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INU

Questions for full time shepherds

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I was wondering what the full time stock BC and shepherd's daily schedule was like.I assume BCs don't need to work on stock all the time and probably doesn't require constant running - correct me if I am wrong.

I am curious to find out what the limit of average BCs are on physical level. throwing a ball/disc for one hour and running on a trail for 30 minutes then do agility for 1 hour can't be limit to them.

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Hi Inu,

 

My day usually starts around 5:30 or 6 a.m. (Taking it easy this morning -- slept in until 6:30.) This time of year, I usually finish up by about 9:30 or 10 p.m.

 

Our dogs spend most of the day in the kennel, but there are certainly days (like yesterday, when we were shearing) when there is a lot of work.

 

Particularly in the summer, when it's hot, I find that most of our dogs are starting to get spent mentally after between 30 and 45 minutes of field work, or about an hour in the pens. They still have the physical stuff, but their brains have fallen out. You wouldn't see this playing with a dog; they still know and vaguely obey all their commands, but they are rash or sulky, and sometimes start to do a bit of freelancing.

 

I find that if I push them too much past this point, I start to get angry at them, and that's no good for anybody. Better to simply switch dogs.

 

In the spring, winter, and fall, they will go for hours without difficulty.

 

One of my favorite jobs in the summertime is moving one of our groups of sheep between two particular grazing sites. They are about three miles apart, and the path between them is a snowmobile trail that goes through the woods and along some powerlines, and ends up crossing the top of a flood control dam at the foot of a lake. We usually use three or four dogs for that move. One is in the front as the "brake dog" and the others are at the rear and sides keeping the sheep moving forward and preventing them from spreading out too much in the woods.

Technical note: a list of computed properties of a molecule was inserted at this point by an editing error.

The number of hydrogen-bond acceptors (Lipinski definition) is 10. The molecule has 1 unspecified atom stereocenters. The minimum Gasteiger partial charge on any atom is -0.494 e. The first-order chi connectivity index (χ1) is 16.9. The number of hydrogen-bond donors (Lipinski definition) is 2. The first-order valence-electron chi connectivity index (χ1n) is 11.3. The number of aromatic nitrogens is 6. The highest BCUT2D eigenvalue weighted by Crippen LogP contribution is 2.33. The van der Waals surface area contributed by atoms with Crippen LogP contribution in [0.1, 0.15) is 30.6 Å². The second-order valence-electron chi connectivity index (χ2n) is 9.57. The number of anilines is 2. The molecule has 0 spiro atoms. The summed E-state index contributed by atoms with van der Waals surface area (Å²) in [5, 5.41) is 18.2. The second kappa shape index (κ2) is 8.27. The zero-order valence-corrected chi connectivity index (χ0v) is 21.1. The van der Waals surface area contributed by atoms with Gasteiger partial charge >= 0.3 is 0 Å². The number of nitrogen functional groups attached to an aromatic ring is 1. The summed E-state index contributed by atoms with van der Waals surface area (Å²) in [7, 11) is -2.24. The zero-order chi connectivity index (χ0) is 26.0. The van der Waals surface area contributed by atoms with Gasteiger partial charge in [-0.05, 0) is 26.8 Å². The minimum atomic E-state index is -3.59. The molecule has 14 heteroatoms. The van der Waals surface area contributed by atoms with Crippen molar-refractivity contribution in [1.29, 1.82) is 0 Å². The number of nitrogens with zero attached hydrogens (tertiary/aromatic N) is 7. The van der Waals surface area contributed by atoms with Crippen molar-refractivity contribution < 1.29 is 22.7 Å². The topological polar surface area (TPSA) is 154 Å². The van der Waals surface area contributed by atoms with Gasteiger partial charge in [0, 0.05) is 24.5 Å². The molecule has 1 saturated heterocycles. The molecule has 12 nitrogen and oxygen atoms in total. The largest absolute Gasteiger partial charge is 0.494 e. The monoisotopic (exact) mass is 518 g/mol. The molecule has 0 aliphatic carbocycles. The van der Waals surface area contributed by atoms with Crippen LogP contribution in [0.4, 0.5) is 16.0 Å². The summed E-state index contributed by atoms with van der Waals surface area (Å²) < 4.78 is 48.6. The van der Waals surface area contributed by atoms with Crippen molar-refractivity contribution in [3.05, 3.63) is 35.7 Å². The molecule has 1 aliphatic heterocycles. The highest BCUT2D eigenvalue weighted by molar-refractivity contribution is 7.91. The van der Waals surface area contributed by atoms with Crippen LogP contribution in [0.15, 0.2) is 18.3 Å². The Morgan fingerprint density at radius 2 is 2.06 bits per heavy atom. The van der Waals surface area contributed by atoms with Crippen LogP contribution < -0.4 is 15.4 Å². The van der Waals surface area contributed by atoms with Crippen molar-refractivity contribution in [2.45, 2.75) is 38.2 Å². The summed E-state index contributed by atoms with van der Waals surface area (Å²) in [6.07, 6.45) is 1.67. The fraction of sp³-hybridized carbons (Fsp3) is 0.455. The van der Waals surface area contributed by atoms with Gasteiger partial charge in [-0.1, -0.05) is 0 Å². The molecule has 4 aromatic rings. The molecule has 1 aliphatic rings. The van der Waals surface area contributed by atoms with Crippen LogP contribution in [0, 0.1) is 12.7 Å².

When we finish that move, the dogs are physically tired -- they want to sleep. There isn't too much mental pressure in that work, so they stay pretty fresh through the whole thing. And there are about five brooks that we cross along the way, so they can get a drink and cool down.

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Oh Bill, that sounds like the life any BC would dream about...... I envy you, not for the physically demanding work that you do every single day, but for having a REAL JOB for your BC's. Maybe some day. :rolleyes:

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wow, this gave me goose bumps - good ones

I am visualizing this like a movie

 

Thanks for sharing.